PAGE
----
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Outlaws in the Eyes of Amerika

In recent decades, several books have been written about radical left organizations that flourished in the 1960s and 1970s. Most of these books are about mass organizations determined to build a large and popular radical Left in the United States. Their primary foci were US racism and the US war on Vietnam. Perhaps the best known and most radical of the organizations were the student group Students for a Democratic Society (SDS) and the Black Panthers. Although not necessarily the two groups with the most support, their name recognition probably topped any other leftist groups at the time. SDS most likely popularity peaked in 1968 and 1969 before its fateful July convention in the latter year. It was during that convention that the organization fractured never to regain its former strength. The Black Panthers lasted perhaps another two-three years before they too were irreparably split. In the wake of these two groups’ disintegration a more desperate form of revolutionary organizing took hold. While most radicals involved in this new organizing formed Marxist-Leninist groups and shifted to organizing working people in the factories they worked at, others took up the gun and the bomb, deciding it was time to wage guerrilla war.

As time would prove, neither approach would bring a revolution to the world’s most powerful nation. The latter approach would, however, wreak a fair amount of havoc in certain quarters of the ruling establishment and drive a few law enforcement agencies to commit numerous crimes of their own. As for those books I mentioned, they would include memoirs, histories from the Left, the Right and the middle, and even a few films. The most recent of these books is the newly-published work by journalist and author Bryan Burrough. Titled Days of Rage: America’s Radical Underground, the FBI, and the Forgotten Age of Revolutionary Violence, this book provides a fairly detailed history of six underground armed revolutionary groups that existed in the US between 1969 and the early 1980s. Sourced from newspaper and magazine articles, previously written books, FBI files, interviews with former members of these groups and former FBI agents, among other sources, Days of Rage is written in what I would term a mainstream approach to crime reportage.9781594204296_medium_Days_of_Rage-211x320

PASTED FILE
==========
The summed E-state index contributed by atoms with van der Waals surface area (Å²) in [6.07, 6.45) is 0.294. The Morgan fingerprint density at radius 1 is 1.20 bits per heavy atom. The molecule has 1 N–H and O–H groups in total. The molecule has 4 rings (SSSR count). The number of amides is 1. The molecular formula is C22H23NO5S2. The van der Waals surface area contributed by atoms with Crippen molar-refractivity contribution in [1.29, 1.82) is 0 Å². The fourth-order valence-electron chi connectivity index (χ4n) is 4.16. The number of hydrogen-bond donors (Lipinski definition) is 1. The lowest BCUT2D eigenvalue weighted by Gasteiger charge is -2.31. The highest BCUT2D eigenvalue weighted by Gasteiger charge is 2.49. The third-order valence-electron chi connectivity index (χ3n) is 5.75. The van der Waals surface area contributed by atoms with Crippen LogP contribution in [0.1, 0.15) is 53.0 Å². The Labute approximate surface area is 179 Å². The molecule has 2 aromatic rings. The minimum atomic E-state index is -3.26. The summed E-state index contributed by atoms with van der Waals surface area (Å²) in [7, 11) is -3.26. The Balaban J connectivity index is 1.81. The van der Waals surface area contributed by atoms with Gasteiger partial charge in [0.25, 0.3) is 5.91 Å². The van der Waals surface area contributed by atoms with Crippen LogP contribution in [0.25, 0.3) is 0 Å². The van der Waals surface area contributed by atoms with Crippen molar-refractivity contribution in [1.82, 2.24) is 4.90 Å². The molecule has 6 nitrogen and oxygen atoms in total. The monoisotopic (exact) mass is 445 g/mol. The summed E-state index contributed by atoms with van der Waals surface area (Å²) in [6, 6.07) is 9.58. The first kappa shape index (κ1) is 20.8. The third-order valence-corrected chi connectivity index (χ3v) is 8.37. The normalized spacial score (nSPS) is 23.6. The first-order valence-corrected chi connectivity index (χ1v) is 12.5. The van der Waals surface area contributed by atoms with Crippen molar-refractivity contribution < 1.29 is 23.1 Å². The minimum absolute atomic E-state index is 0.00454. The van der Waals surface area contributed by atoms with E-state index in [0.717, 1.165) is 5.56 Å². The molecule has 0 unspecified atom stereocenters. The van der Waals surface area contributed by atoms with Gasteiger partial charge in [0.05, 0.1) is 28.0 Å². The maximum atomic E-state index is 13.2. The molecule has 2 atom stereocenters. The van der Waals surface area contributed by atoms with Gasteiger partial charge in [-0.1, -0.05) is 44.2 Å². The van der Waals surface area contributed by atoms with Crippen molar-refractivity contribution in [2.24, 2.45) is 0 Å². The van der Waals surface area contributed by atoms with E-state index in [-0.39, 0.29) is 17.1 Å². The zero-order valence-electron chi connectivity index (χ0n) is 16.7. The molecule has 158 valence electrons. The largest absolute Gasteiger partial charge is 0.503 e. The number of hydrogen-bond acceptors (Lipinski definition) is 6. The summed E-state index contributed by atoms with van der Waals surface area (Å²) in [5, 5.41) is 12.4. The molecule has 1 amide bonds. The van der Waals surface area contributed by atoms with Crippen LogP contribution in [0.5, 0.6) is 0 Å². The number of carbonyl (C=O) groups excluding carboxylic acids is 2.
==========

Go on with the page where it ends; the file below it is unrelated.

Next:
The author’s perception is from a middle-class viewpoint with all that such a perspective implies. He tends to assume the moral correctness of the system and its police forces, accepts their version of the events he describes, despite a historical record that proves not only that the government had its own questionably moral agenda, but that it was more than willing to violate the laws it was supposedly upholding to destroy these groups and terminate not only their activities but their politics. The political analysis in the text is as shallow as Time magazine. Although not rabidly right wing like FoxNews, the politics of this book reside in the template that informs virtually all US mainstream journalism. In other words, it protects the wealthy, assumes the sanctity of private property, believes the political system is fair and democratic, and that law enforcement mostly enforces a just social order. Furthermore, this mindset is unwilling to acknowledge that the US imperial culture lacks a humane foundation.

The chapters on the Weatherman/Weather Underground Organization are sensationalist in nature. Burrough states he drew much of the background and understanding of Weather from two sources. One of those sources was a Rolling Stone article written by two New Leftist s who became right wing fanatics–David Horowitz and Peter Collier. As a Weather historian, I can state without reservation that this article was not only sensationalist; it reads like a piece of tabloid journalism and is of questionable veracity. Burrough’s other main source is a book by the police informant Larry Grathwohl. Grathwohl’s book remains a piece of self-aggrandizing reportage and its truth should be taken with several grains of salt.